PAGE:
"Makes a distinct contribution to science instruction. Many teachers attempt to use analogies and metaphors to introduce abstract concepts; however, little is available on how to do this with specific examples. The authors definitely address a need."
—Douglas Llewellyn, Professor of Science Education
St. John Fisher College
"Helps preservice and novice teachers use analogies and allows teachers to bridge the gap that sometimes occurs when students are learning abstract concepts. The examples cover a wide variety of subjects and are written in a concise, easy-to-understand voice."
—John D. Ophus, Assistant Professor of Science Education
University of Northern Iowa
Use the power of analogies to enliven your science classroom and meet national standards!
When analogies are effective, they readily engage students' interest and clarify difficult and abstract ideas. But not all analogies are created equal, and developing them is not always intuitive. Drawing from an extensive research base on the use of analogies in the classroom, Allan Harrison, Richard Coll, and a team of science experts come to the rescue with more than 40 teacher-friendly, ready-to-use analogies for biology, earth and space studies, chemistry, and physics.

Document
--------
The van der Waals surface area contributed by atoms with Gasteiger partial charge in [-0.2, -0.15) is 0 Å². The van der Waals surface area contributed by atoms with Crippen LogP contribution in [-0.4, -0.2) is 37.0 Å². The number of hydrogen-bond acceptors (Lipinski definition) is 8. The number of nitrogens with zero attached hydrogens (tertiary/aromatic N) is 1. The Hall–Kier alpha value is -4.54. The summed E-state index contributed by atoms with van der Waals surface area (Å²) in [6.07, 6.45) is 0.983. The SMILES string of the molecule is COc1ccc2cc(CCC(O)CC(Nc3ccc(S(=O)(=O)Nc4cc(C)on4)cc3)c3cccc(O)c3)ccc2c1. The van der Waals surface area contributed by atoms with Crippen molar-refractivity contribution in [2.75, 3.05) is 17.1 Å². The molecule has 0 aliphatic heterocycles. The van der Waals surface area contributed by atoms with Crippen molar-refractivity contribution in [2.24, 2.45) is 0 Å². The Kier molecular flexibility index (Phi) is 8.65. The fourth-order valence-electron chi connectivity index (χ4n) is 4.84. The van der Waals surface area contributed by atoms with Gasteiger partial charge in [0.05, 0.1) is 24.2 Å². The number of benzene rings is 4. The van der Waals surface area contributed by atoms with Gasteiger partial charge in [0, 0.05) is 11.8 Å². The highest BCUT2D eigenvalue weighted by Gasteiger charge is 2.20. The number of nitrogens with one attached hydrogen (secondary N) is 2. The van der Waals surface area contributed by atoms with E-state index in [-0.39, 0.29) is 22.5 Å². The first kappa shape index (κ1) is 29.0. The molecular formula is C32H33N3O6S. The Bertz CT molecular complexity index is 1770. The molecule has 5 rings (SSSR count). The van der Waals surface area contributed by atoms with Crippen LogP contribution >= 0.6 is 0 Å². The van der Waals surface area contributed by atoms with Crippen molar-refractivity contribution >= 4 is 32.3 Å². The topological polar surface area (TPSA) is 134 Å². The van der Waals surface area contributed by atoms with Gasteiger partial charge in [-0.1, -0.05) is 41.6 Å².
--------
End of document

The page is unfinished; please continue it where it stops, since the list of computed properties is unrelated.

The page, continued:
The authors show teachers how and when to select analogies for instruction, why certain analogies work or break down, how to gauge their effectiveness, and how to improve them. Designed to enhance teachers' presentation and interpretation of analogies through focus, action, and reflection (FAR), this guidebook includes:
- Key science concepts explained through effective models and analogies
- Research findings on the use of analogies and their motivational impact
- Guidelines that allow teachers and students to develop their own analogies
- Numerous visual aids, science vignettes, and anecdotes to support the use of analogies
Linked to NSTA standards, Using Analogies in Middle & Secondary Science Classrooms will become a much-used text by teachers who want to enrich inquiry-based science instruction.